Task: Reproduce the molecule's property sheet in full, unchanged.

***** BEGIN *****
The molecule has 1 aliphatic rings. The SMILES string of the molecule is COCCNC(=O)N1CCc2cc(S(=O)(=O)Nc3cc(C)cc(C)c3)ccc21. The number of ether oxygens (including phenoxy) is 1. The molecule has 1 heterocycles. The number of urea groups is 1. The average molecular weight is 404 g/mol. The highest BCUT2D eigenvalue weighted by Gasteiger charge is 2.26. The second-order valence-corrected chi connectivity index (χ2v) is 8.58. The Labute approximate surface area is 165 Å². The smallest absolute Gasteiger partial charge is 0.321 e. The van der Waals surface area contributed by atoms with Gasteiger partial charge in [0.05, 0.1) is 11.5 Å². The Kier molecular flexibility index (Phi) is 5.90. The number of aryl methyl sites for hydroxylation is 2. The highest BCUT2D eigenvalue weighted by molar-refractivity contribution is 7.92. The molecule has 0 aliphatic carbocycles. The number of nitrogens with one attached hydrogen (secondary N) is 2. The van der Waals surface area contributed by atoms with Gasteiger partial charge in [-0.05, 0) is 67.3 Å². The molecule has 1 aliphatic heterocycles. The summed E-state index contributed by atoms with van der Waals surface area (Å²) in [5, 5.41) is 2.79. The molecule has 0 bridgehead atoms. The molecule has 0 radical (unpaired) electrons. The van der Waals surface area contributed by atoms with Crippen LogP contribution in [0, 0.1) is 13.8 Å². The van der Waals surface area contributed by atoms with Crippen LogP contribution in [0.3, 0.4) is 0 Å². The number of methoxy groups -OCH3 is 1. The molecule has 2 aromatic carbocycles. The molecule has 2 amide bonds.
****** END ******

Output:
The molecule has 1 aliphatic rings. The SMILES string of the molecule is COCCNC(=O)N1CCc2cc(S(=O)(=O)Nc3cc(C)cc(C)c3)ccc21. The number of ether oxygens (including phenoxy) is 1. The molecule has 1 heterocycles. The number of urea groups is 1. The average molecular weight is 404 g/mol. The highest BCUT2D eigenvalue weighted by Gasteiger charge is 2.26. The second-order valence-corrected chi connectivity index (χ2v) is 8.58. The Labute approximate surface area is 165 Å². The smallest absolute Gasteiger partial charge is 0.321 e. The van der Waals surface area contributed by atoms with Gasteiger partial charge in [0.05, 0.1) is 11.5 Å². The Kier molecular flexibility index (Phi) is 5.90. The number of aryl methyl sites for hydroxylation is 2. The highest BCUT2D eigenvalue weighted by molar-refractivity contribution is 7.92. The molecule has 0 aliphatic carbocycles. The number of nitrogens with one attached hydrogen (secondary N) is 2. The van der Waals surface area contributed by atoms with Gasteiger partial charge in [-0.05, 0) is 67.3 Å². The molecule has 1 aliphatic heterocycles. The summed E-state index contributed by atoms with van der Waals surface area (Å²) in [5, 5.41) is 2.79. The molecule has 0 bridgehead atoms. The molecule has 0 radical (unpaired) electrons. The van der Waals surface area contributed by atoms with Crippen LogP contribution in [0, 0.1) is 13.8 Å². The van der Waals surface area contributed by atoms with Crippen LogP contribution in [0.3, 0.4) is 0 Å². The number of methoxy groups -OCH3 is 1. The molecule has 2 aromatic carbocycles. The molecule has 2 amide bonds.